European leaders warned on Wednesday that the euro zone debt crisis could spread like a bushfire beyond Greece, and investors sold stocks and the euro as Greek anti-austerity unrest claimed its first lives.

Three people including a pregnant woman choked to death when rioters set a central Athens bank ablaze during a protest against wage and pension cuts that were the price of the 110 billion euro ($146.5 billion) EU/IMF bailout agreed on Sunday.

A general strike shut down Greek airports, tourist sites and public services and some 50,000 demonstrators marched against the planned public spending cuts and tax rises, demanding that tax cheats and corrupt politicians be put on trial.

Hundreds of protesters threw stones and bottles at police who responded with tear gas in easily the biggest demonstration since Prime Minister George Papandreou took office last October.

We are deeply shocked by the unjust death of these three people, our fellow citizens, who were victims of a murderous act, Papandreou, who is trying to reform an uncompetitive economy plagued by corruption, told parliament.

In Berlin, German Chancellor Angela Merkel said Europe's fate was at stake in the most serious crisis of the common currency's 11-year lifetime, and other euro zone countries could be hit unless the rescue for Greece succeeds.

European Monetary Affairs Commissioner Olli Rehn said it was vital to stop the crisis spreading beyond Greece.

It's absolutely essential to contain the bushfire in Greece so that it will not become a forest fire and a threat to financial stability for the European Union and its economy as a whole, he told a news conference.

One leading investment banker drew parallels with a past financial crisis which swept through Asia in the late 1990s.

In some respects what is going on in southern Europe right now feels a lot like what went on in southeastern Asia in summer 1997, said Stephen Roach, chairman of Morgan Stanley Asia.

The IMF ended up bailing out Thailand, where the crisis began, along with Indonesia and South Korea. It's difficult to stop the bleeding with a package directed at only one country, Roach said at a bankers' event in Frankfurt.

Anxiety over a widening of the crisis sent stocks tumbling worldwide, and the euro hit a 14-month low below $1.29, leaving it down 3.5 percent against the dollar this week alone.

Battered Greek bank shares shed a further 5 percent on news of the first deaths in three months of sporadic strikes and street protests.

Shares in Spain and Portugal, seen as the next two targets for investors testing the European Union's will and ability to defend weak euro zone economies, fell for a second day. Lisbon had to pay more than four times its previous yield to sell six-month treasury bills on Wednesday.

In a sign of alarm in Brussels, European Commission President Jose Manuel Barroso attacked financial speculators, saying the EU executive could move quickly to regulate them further if they acted irresponsibly.

Merkel, whose foot-dragging many analysts have blamed for aggravating the Greek crisis, told parliament the success of the rescue package would determine nothing less than the future of Europe -- and with it the future of Germany in Europe.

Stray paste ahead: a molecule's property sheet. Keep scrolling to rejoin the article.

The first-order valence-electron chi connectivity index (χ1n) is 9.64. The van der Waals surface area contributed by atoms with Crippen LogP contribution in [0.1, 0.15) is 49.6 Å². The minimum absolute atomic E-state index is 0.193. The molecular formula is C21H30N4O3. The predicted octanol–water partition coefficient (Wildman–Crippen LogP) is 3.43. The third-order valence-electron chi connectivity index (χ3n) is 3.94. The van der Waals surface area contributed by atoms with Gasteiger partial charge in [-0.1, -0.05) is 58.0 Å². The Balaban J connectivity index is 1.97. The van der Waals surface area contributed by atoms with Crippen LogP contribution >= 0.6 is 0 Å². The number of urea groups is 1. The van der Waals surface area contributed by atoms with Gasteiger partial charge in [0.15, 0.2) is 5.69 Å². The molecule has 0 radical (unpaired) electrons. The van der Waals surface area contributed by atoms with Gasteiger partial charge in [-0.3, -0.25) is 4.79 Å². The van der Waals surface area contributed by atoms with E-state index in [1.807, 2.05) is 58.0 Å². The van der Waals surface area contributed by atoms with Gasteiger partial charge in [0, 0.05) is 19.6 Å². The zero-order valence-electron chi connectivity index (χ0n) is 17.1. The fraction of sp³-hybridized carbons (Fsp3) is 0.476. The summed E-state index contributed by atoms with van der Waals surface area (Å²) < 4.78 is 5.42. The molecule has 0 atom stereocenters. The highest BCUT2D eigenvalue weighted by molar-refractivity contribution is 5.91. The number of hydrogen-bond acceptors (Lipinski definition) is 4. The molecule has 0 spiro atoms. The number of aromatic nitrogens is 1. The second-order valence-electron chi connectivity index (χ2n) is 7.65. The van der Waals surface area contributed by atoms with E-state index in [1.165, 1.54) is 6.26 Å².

Without the aid, a chain reaction threatened to destabilize the European and international financial system, she said in a debate on approving Berlin's 22 billion-euro contribution to the emergency loans for Athens, despite German public hostility.


European Central Bank Governing Council heavyweight Axel Weber gave German lawmakers a similar warning, saying a Greek default would pose a substantial risk to the stability of European monetary union and the financial system.

The head of the International Monetary Fund acknowledged the risk of the debt crisis spreading from Greece to other European countries but said he saw no real threat to the big euro zone states such as France and Germany.

There is always a risk of contagion, Dominique Strauss-Kahn told French daily Le Parisien.

Portugal has been mentioned, but it is already taking measures and the other countries are in a much more solid situation ... but we should remain vigilant.

The euro hit a 14-month low of $1.2801 and the cost of insuring Spanish and Portuguese debt against default spiked to euro lifetime highs.

Seeking to calm markets, Rehn said Spain did not need an aid mechanism of the kind created for Greece and he was not going to propose one. But he also said the deficit levels of all EU states were worryingly high.

Despite official denials, many economists are convinced Greece will have to restructure its debt, making private investors take a share of the pain.


Concern that the Greek government will be unable to make all the budget cuts agreed with the EU and IMF because of social unrest is one of the drivers of the euro zone turmoil.

Papandreou presented an austerity bill to parliament on Tuesday which foresees 30 billion euros in new savings. It is expected to pass, but the conservative opposition vowed to vote against it, dooming hopes of a political consensus.

Analysts were watching Wednesday's protest for pointers to the degree of mobilization of Greece's powerful trade unions.

So far, demonstrations have been limited to tens of thousands but anger is mounting, with opinion polls showing ordinary Greeks believe they are paying the price of the crisis while tax evasion and corruption go unpunished.

With our strike today we are continuing our fight against harsh and unfair measures that hit workers, pensioners and the unemployed, Yannios Panagopoulos, president of private sector union GSEE, told Reuters.

(Additional reporting by Harry Papachristou and Lefteris Papadimas in Athens, Jan Strupczewski in Brussels and Carolyn Cohn in London; writing by Paul Taylor/David Stamp; editing by )